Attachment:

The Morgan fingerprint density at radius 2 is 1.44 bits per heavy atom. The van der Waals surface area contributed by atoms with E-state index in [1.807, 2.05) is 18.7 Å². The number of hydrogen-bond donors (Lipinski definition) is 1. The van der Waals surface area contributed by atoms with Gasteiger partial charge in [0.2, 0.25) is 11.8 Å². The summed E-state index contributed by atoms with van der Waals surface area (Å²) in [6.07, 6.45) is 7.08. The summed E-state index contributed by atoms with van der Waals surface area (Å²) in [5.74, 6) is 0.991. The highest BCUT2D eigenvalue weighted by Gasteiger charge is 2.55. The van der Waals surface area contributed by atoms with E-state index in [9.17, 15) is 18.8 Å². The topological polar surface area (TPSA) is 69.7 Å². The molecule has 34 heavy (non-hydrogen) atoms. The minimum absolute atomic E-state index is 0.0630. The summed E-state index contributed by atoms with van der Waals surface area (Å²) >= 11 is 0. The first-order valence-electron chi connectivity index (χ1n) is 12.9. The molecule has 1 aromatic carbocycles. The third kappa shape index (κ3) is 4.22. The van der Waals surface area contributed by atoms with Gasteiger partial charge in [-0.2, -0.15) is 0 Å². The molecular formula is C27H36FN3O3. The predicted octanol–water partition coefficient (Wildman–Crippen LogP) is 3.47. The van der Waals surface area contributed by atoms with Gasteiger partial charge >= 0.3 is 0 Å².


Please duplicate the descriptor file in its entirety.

The Morgan fingerprint density at radius 2 is 1.44 bits per heavy atom. The van der Waals surface area contributed by atoms with E-state index in [1.807, 2.05) is 18.7 Å². The number of hydrogen-bond donors (Lipinski definition) is 1. The van der Waals surface area contributed by atoms with Gasteiger partial charge in [0.2, 0.25) is 11.8 Å². The summed E-state index contributed by atoms with van der Waals surface area (Å²) in [6.07, 6.45) is 7.08. The summed E-state index contributed by atoms with van der Waals surface area (Å²) in [5.74, 6) is 0.991. The highest BCUT2D eigenvalue weighted by Gasteiger charge is 2.55. The van der Waals surface area contributed by atoms with E-state index in [9.17, 15) is 18.8 Å². The topological polar surface area (TPSA) is 69.7 Å². The molecule has 34 heavy (non-hydrogen) atoms. The minimum absolute atomic E-state index is 0.0630. The summed E-state index contributed by atoms with van der Waals surface area (Å²) >= 11 is 0. The first-order valence-electron chi connectivity index (χ1n) is 12.9. The molecule has 1 aromatic carbocycles. The third kappa shape index (κ3) is 4.22. The van der Waals surface area contributed by atoms with Gasteiger partial charge in [-0.2, -0.15) is 0 Å². The molecular formula is C27H36FN3O3. The predicted octanol–water partition coefficient (Wildman–Crippen LogP) is 3.47. The van der Waals surface area contributed by atoms with Gasteiger partial charge >= 0.3 is 0 Å².